Adani to start constructing solar plants in Australia next year

The Australian solar projects will be in addition to Adani’s $16.5 billion investment in the planned Carmichael coal mine in Queensland’s Galilee Basin


The environmental organization Mackay Conservation Group has welcomed Adani’s decision to announce a 100 to 200 MW solar farm in Central Queensland. Photo: Bloomberg
The environmental organization Mackay Conservation Group has welcomed Adani’s decision to announce a 100 to 200 MW solar farm in Central Queensland. Photo: Bloomberg

Melbourne: Indian energy giant Adani Group on Sunday announced its new venture for construction of two major solar projects in Australia next year as part of its efforts to develop renewable energy projects in the country with a total capacity of 1,500 megawatt (MW) within the next five years.

“Adani today (Sunday) announced that it proposes to commence construction of two major solar projects in Australia next year, each with an output of 100-200 MW,” a company statement issued here said.

Land agreements were in place for the projects in South Australia and Queensland, and Adani has commenced the design and tendering phases for both the projects. Adani aims to develop renewable energy projects in Australia with a total capacity of 1,500 MW within the next five years, it noted.

The Australian solar projects will be in addition to Adani’s $16.5 billion investment in the planned Carmichael coal mine in Queensland’s Galilee Basin, which has faced years of legal delays over environmental approvals, as well as rail and port facilities. The company’s head of Australian operations, Jeyakumar Janakaraj, said that these projects will offer a solid foundation to Adani’s renewable energy business in Australia and will contribute to meeting the country’s renewable energy target commitments. “Coupled with the company’s $3.3 billion of investment to date across its mine, rail and port projects in Queensland, Adani’s plans to pursue solar investment opportunities that reflect the confidence the company has in the Australian market,” Janakaraj said.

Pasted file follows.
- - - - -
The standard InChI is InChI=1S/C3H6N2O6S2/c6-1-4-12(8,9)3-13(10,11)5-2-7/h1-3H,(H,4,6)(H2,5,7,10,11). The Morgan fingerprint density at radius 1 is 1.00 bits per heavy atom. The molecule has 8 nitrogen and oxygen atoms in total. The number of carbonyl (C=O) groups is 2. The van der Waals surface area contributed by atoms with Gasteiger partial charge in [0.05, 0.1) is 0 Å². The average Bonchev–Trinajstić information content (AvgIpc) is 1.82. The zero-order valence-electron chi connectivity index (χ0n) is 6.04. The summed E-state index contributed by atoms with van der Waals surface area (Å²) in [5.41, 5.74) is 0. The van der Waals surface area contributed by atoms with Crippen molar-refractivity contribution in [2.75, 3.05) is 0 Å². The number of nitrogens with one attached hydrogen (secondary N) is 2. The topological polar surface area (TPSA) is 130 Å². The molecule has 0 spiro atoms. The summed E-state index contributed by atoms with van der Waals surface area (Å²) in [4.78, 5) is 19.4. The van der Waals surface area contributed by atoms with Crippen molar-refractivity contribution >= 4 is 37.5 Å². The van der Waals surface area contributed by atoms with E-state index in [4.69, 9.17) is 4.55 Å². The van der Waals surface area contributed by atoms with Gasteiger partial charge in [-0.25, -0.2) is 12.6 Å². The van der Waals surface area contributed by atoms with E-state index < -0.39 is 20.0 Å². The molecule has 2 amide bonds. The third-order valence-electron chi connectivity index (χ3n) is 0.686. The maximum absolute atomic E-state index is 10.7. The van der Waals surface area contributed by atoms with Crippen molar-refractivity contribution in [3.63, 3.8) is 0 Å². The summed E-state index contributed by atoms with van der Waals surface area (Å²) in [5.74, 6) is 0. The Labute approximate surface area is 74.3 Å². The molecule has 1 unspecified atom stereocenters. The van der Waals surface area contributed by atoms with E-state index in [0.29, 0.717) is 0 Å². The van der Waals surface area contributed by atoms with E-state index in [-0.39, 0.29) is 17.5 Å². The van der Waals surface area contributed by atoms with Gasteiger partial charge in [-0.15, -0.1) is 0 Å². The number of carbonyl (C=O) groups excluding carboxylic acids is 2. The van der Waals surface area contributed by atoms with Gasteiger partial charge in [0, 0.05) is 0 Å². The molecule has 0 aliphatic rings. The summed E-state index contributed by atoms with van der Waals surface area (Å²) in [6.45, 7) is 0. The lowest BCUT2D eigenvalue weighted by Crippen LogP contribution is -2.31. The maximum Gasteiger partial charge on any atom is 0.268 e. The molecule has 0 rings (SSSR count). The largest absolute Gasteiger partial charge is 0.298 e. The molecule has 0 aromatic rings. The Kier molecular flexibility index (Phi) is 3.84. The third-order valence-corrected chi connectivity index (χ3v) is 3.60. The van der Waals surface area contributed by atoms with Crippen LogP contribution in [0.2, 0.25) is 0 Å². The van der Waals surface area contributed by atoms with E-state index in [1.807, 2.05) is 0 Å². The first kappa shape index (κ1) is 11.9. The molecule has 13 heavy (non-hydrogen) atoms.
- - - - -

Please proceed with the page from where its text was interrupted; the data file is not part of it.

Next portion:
“This reflects both Adani’s commitment as a diversified energy and infrastructure company in India and a leading solar generator in that market, and the company’s plans to build a long-term future with Australia,” he said.

Adani has constructed approximately 793 MW of solar plant capacity in India to date, including one of the world’s largest solar plants in Tamil Nadu which has a capacity of 648 MW. Adani has a further 1,225 MW in construction or late development phase in India. The environmental organization Mackay Conservation Group has welcomed Adani’s decision to announce a 100 to 200 MW solar farm in Central Queensland. “This is a sensible move that recognizes the long term future of electricity production is in renewables,” Mackay Conservation Group coordinator, Peter McCallum said.

“We also welcome the jobs that construction of a large scale solar power plant will bring without endangering jobs in the Great Barrier Reef tourism. This is a win for everybody. Adani is fundamentally an energy company, not a miner, and their expertise is shifting rapidly towards becoming a clean energy producer in India and now in Australia,” he said.

The company has faced a protracted battle to establish Australia’s largest thermal coal mine.

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